The main objective of the conference was to explore the potentials and limits of a cross-disciplinary dialogue in studying corruption phenomena. Accordingly, about 40 scholars from history, anthropology, sociology, theology, economics, law and political science came together to discuss the normative, analytical and application-oriented corruption concepts of the different fields of work and to consider their suitability for historical research. The 19 presentations were grouped in four sections: (1) Conceptual orientations and theoretical approaches; (2) Social capital and system functionality: 'corrupt' network resources?; (3) Corruption as political and moral argument: vocabularies, criticisms, conflicts; (4) In the focus of the third power: detection-criminalisation-prevention.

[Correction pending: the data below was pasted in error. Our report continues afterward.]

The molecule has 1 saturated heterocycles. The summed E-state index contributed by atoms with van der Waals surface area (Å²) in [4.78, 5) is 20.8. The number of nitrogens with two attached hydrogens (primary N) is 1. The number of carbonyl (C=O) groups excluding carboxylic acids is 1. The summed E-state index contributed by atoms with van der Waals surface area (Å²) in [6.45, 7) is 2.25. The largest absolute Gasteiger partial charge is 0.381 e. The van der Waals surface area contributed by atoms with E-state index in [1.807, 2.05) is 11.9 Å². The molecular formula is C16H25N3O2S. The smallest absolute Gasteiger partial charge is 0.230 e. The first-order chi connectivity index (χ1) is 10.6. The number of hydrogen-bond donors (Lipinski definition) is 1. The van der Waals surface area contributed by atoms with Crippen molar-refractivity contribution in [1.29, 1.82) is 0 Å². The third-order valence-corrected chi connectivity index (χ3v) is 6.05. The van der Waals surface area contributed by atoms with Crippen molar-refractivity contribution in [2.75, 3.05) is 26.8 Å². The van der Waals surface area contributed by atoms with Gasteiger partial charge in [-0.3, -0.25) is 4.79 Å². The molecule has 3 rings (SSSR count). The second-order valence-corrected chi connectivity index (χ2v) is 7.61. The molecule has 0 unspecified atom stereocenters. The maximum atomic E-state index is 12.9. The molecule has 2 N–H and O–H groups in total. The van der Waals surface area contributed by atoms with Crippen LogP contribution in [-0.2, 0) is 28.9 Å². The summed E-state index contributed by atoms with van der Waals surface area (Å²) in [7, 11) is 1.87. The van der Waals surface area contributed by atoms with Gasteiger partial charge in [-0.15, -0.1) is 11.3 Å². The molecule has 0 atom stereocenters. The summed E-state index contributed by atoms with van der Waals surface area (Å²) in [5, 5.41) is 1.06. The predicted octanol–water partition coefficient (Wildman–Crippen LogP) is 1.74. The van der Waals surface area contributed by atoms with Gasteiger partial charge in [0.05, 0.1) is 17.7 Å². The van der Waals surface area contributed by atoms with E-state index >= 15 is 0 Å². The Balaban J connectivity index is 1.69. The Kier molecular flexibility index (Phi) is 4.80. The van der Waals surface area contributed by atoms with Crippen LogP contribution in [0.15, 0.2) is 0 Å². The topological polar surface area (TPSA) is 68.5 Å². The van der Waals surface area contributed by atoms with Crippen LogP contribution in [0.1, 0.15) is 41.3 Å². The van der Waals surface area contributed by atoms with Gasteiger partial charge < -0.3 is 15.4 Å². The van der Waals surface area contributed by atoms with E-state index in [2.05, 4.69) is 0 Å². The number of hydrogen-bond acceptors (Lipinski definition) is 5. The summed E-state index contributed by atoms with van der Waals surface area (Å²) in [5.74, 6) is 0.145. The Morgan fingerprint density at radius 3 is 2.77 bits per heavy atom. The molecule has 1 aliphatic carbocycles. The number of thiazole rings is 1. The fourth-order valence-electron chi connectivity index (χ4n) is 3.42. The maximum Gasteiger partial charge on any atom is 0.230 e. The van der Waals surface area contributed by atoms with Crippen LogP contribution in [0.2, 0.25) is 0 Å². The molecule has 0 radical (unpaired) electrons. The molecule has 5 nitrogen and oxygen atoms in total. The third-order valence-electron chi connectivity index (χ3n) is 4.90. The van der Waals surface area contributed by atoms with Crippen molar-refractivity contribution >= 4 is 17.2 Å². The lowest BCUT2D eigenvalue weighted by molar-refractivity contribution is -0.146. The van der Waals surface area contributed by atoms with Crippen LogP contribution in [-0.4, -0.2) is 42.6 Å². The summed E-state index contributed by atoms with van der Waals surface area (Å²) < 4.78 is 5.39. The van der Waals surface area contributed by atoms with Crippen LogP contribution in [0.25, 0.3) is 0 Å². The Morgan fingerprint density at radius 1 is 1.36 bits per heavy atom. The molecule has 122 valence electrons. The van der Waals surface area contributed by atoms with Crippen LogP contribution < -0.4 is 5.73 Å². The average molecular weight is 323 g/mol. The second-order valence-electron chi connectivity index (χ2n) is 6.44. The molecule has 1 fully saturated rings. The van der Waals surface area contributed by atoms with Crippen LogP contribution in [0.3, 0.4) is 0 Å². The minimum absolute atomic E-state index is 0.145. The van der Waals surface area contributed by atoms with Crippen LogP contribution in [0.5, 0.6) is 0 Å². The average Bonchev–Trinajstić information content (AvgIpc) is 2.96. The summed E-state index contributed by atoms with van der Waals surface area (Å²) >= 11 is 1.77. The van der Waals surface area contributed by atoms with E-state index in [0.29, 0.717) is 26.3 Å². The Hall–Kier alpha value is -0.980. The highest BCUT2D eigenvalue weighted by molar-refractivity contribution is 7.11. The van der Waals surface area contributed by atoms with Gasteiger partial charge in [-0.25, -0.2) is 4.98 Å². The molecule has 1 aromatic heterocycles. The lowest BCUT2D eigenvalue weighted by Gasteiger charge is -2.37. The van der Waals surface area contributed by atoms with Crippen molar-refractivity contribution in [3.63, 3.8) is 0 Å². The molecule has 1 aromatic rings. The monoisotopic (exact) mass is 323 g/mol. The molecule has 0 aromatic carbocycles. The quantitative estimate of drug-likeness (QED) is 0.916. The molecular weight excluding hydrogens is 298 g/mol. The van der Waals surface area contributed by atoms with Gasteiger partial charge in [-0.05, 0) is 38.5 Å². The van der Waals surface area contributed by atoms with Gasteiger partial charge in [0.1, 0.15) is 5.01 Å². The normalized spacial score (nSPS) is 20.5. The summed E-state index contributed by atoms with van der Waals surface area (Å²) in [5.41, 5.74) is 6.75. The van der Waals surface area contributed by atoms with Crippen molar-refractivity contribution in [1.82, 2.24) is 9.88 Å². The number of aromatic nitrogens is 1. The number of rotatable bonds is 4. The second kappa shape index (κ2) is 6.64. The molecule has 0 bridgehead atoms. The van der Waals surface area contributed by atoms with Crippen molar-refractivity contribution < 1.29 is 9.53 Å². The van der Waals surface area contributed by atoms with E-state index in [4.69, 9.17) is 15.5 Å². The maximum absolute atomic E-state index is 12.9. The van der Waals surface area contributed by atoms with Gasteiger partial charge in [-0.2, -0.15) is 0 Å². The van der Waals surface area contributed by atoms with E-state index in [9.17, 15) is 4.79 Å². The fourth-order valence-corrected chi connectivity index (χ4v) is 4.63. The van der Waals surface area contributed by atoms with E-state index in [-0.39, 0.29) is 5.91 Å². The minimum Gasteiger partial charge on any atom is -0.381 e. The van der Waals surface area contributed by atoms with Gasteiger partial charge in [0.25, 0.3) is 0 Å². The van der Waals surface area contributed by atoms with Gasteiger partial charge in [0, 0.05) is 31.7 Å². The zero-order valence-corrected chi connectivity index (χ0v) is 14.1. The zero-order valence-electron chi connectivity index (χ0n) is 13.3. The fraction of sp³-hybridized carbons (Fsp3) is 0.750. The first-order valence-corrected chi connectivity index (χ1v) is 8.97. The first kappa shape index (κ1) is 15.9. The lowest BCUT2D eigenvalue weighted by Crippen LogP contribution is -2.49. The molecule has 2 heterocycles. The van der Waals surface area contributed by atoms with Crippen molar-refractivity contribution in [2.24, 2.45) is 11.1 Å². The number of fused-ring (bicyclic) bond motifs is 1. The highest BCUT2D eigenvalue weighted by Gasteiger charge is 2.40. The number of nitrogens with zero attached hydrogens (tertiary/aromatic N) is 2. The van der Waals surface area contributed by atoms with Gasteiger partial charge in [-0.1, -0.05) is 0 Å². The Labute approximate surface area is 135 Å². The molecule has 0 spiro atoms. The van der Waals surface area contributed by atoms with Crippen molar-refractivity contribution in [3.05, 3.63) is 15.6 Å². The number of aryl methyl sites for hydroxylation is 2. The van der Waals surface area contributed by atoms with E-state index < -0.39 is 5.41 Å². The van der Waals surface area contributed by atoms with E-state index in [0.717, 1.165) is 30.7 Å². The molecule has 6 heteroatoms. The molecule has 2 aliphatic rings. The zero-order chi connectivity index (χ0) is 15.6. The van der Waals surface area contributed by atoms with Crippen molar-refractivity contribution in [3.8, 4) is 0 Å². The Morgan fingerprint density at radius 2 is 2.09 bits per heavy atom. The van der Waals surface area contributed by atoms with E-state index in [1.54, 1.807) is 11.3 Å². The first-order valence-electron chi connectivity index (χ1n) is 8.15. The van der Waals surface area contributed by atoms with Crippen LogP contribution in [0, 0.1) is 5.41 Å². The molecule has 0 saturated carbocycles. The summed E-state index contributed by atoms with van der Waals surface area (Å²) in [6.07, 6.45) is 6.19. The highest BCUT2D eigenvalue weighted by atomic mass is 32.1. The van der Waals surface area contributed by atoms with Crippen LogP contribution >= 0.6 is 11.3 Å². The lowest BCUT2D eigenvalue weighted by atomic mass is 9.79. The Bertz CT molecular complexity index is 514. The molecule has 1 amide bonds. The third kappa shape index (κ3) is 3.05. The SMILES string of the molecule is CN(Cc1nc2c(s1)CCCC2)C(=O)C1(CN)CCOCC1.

Overall, the conference has given a substantial stimulus to the ongoing debate about an interculturally and diachronically adequate notion of 'corruption'. In methodological terms, a non-essentialist consensus emerged that 'corruption' must not be seen as a fixed feature of certain ways of behaviour. Rather it should be viewed as a variable category of attribution of those interpretation patterns and discursive practices that shape social and political communication. It remained disputed, however, if in addition an analytical pre-understanding related to the modern concept of corruption (e. g. bribery, embezzlement, misconduct in office) is required in order to delineate the core area of historical corruption research from important context factors such as patronage relationships, gift giving, general criticism of authority or theological and moral ideas of decay. Thus, from an interdisciplinary angle, this comparatively young branch of historical study is confronted with the choice to adopt a more anthropological or a more sociological approach.